Could someone explain in full detail to someone that does not understand much what would happen if a country refused to pay its pubic debt?

Someone told me if this happens banks would fall and citizens wouldn't have jobs and savings, but I cannot link these two events. How are these events related? How does one thing lead to another?


2 Answers 2


A “full explanation” would be extremely long; depending on the situation, a great many things would happen.

For developing countries, defaults are typically on debt in foreign currency, issued under foreign law. They will end up in legal fights with bondholders, and/or end up dealing with the IMF (or other body) to restructure their debt. Economic problems will revolve around being cut off from the financial markets, such as the currency markets.

The scenario you are describing seems to more about countries that issue debt in their own currency, under their own law (for example, the United States, Japan, Canada, etc.)

For most of these countries, the government is a large borrower. If they refuse to make any payments on debts (which is rare; defaults are often partial), this would represent a loss that is comparable to one year’s production or income (GDP). This would represent severe losses for many savers.

Furthermore, banks hold government bonds to manage their liquidity. Meanwhile, they have very little equity when compared to the size of their balance sheets. Large losses on their bond portfolios would likely result in their bankruptcy. Their bankruptcy would then cause losses on their lenders - bank bond holders, depositors. Furthermore, a bankrupt bank cannot extend new loans, and so any businesses that survived would have a difficult time to borrow to fund expansion. As a result, there would be massive job losses.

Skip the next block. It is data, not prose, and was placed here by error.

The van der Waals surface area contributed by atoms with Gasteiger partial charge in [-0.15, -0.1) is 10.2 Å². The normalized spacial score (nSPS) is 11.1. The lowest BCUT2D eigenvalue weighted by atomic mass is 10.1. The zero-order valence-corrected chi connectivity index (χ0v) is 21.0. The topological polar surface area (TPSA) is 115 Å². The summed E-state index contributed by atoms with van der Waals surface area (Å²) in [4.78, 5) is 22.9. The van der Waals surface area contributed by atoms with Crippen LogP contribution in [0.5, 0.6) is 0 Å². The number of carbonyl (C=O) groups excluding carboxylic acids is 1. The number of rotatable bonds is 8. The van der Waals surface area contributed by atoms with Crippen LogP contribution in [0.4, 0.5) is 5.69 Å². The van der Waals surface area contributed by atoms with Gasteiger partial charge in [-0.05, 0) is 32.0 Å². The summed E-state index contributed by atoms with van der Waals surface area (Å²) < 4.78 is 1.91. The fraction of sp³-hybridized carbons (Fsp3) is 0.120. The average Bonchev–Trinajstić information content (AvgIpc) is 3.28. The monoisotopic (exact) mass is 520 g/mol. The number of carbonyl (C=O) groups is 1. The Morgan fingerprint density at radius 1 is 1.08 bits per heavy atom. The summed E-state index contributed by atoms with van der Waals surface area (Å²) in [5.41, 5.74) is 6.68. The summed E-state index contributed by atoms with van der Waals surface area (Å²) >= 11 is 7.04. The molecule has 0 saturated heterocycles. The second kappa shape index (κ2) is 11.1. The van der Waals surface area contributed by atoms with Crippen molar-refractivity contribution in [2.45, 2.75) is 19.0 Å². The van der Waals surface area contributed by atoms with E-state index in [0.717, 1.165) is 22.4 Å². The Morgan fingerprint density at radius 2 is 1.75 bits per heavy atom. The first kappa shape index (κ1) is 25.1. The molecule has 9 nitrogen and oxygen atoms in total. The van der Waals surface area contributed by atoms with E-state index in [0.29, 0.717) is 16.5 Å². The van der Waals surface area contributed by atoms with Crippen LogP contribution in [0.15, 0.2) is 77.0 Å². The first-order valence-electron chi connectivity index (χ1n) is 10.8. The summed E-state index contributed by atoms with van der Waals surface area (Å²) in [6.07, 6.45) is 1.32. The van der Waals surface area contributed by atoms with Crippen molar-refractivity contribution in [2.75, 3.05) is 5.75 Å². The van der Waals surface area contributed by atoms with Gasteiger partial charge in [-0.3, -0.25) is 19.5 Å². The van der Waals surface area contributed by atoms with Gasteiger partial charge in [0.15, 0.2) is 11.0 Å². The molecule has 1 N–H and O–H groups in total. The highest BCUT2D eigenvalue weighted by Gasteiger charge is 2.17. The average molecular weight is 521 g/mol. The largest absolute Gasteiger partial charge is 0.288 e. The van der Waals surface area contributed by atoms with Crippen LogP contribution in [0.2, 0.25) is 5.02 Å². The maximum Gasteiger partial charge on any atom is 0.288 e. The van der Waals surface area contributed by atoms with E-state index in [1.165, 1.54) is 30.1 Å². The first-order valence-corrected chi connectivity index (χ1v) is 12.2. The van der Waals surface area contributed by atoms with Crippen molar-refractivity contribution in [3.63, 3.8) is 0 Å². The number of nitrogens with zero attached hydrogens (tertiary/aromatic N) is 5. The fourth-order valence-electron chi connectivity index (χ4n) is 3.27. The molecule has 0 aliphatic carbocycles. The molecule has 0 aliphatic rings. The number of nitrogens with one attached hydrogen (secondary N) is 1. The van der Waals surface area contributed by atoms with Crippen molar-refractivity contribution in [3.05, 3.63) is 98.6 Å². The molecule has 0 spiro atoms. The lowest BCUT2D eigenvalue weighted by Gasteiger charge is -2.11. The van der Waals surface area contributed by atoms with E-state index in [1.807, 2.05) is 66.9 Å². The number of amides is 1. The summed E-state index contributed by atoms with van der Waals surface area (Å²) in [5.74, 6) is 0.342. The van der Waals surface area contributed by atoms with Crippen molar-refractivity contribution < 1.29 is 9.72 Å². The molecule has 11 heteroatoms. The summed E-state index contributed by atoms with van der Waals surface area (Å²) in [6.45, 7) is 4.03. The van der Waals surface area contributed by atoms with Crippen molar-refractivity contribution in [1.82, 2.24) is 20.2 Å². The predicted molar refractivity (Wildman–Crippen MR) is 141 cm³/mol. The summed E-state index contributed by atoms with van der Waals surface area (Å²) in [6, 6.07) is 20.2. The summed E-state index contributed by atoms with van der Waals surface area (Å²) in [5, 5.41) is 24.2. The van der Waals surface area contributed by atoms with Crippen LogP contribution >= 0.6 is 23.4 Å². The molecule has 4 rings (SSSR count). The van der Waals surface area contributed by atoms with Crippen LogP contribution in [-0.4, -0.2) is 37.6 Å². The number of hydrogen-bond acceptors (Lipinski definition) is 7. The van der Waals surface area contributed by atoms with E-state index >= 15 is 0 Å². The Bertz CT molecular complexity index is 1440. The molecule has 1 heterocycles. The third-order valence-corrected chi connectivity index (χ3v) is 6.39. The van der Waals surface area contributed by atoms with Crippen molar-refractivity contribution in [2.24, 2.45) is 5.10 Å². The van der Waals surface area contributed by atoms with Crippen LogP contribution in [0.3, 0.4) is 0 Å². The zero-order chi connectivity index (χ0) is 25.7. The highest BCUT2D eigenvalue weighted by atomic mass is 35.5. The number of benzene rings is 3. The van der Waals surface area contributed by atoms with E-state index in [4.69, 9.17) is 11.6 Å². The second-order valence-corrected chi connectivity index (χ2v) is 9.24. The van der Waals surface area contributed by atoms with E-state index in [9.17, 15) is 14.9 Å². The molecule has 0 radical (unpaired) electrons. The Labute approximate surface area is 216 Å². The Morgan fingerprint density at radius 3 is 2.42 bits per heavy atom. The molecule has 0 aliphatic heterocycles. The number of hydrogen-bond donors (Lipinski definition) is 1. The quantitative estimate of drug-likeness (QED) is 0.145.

In practice, defaults are rarely total (except after wars/revolutions),so we do not see the full potential effects. However, even partial defaults - such as in Greece after the Financial Crisis - typically result is a depression. (I suggest that you look up the Greek debt crisis for an example. The Greek situation is different than developed countries outside the euro, since it does not control the currency it is borrowing in, and so was forced to deal with supranational bodies.)

  • $\begingroup$ Greece was able to rely on internal legislation to a surprising extent (in 2012) to force a restructuring. But by then most of its external creditors had been bailed out by the ECB etc. So that's a good example as to whom the losers ultimately were. $\endgroup$ Mar 28, 2019 at 15:42

There's actually empirical research by the Fed on this, and it backs up well what Brian said:

Armed with new dataset containing over one hundred foreign-law defaults and over sixty domestic-law defaults, over the period 1980-2015, we document the following key regularities about sovereign defaults. First, selective defaults exist and are frequent. Since 1980, about two-thirds of the defaults have involved either foreign-law bonds or domestic-law bonds selectively. We also document that the number of domestic-law defaults has steadily increased over time. Second, output, credit, and imports dynamics are different in different default episodes. Domestic defaults are associated with drops in private sector credit. Conversely, external defaults have a strong effect on imports and have less of an impact on credit. Third, we find that domestic defaults are more frequent in countries with small credit markets, while external defaults are more frequent in countries where imports are small.